Hudson: We’re a people business and we just happen to sell pizza. We got to work in the restaurants making pizza, and it was my first time doing that. You start to develop a relationship with the employees there and understand the amount of hours and hard work they put in, so you have a different level of appreciation for them… we’re also really good at managing the economics and making sure we don’t overspend…. But the biggest component is how you treat people and how you resolve issues.

Inspiring the next generation of Black business owners

Mason: We talked to a lot of our students at [our alma mater] Virginia State University…. They reach out to us, and we give them advice, especially in the Black community, so even just passing on that information is important.

Hudson: The information gap in the African American community is huge… with a lot of the mistakes that I make, I just want to make sure that the people coming after me don't make the same ones. The losses are just lessons and building blocks for you as you go along. 

Community endeavors

Hudson: We’ve done things with the Salvation Army and the Boys and Girls Club where we went and talked to African American kids and at-risk kids so they can see what a successful Black business owner looks like…. I’ve done things like a Shark Tank-like event where we sit back and let them come up with ideas and we grade them and give them advice…. Not only do we want to see them succeed… we want to show them what success looks like outside of a being a musician or an athlete, that there are opportunities in entrepreneurship and franchising.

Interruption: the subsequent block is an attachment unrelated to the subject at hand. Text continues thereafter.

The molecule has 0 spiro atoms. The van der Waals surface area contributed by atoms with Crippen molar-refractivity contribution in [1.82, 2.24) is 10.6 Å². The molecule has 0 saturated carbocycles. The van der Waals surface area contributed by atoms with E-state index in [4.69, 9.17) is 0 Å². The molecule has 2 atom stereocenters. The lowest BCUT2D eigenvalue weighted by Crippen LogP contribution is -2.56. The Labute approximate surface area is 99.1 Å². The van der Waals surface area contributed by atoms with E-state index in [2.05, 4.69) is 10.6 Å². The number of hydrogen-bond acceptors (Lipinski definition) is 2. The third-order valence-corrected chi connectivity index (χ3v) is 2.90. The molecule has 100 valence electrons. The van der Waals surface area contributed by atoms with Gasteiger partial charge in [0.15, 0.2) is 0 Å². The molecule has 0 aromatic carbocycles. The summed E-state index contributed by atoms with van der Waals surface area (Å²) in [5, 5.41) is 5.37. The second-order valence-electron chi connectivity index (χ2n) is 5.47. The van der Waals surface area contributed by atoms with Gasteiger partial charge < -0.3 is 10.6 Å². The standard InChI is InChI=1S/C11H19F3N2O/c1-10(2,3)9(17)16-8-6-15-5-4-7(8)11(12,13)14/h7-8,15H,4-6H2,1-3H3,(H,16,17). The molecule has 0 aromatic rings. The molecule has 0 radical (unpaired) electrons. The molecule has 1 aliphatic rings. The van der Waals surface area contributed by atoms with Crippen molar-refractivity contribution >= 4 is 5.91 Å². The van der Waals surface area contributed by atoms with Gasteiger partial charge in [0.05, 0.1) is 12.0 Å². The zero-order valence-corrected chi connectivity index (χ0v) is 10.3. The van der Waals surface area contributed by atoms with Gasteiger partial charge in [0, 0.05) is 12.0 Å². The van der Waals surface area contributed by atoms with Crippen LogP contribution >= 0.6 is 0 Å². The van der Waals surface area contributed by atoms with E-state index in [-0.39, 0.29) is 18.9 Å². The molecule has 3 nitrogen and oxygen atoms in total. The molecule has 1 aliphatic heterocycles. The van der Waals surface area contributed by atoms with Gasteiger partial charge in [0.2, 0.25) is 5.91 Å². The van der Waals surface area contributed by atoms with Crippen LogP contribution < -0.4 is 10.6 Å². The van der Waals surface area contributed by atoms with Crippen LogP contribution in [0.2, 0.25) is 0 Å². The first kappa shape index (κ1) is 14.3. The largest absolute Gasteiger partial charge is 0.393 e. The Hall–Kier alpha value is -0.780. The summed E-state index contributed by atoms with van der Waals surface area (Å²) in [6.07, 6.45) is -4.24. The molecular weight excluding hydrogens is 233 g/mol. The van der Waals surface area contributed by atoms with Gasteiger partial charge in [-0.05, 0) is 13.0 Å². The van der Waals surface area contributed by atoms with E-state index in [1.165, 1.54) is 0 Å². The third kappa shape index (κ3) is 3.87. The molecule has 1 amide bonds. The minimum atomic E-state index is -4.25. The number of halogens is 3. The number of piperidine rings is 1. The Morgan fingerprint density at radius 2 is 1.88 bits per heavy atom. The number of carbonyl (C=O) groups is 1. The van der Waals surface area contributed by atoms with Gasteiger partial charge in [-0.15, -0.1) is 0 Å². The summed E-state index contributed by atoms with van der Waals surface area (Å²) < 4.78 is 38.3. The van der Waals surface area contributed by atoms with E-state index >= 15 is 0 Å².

Future goals

Hudson: Our first goal was to be the largest African American franchisee in the Marco’s brand, so I called corporate and asked them, “who is that person and how many stores do they have?” And then I asked, “who has the most in Virginia?”… This competitive juice just gives you reasons to keep moving forward…. We want to grow as big as we can, and we want to help Marco’s become the 4th largest pizza brand…. We’re committed to a long-term partnership and maybe one day we could have 30, 40 stores, or maybe even 50. We’ll just keep our heads down and do it.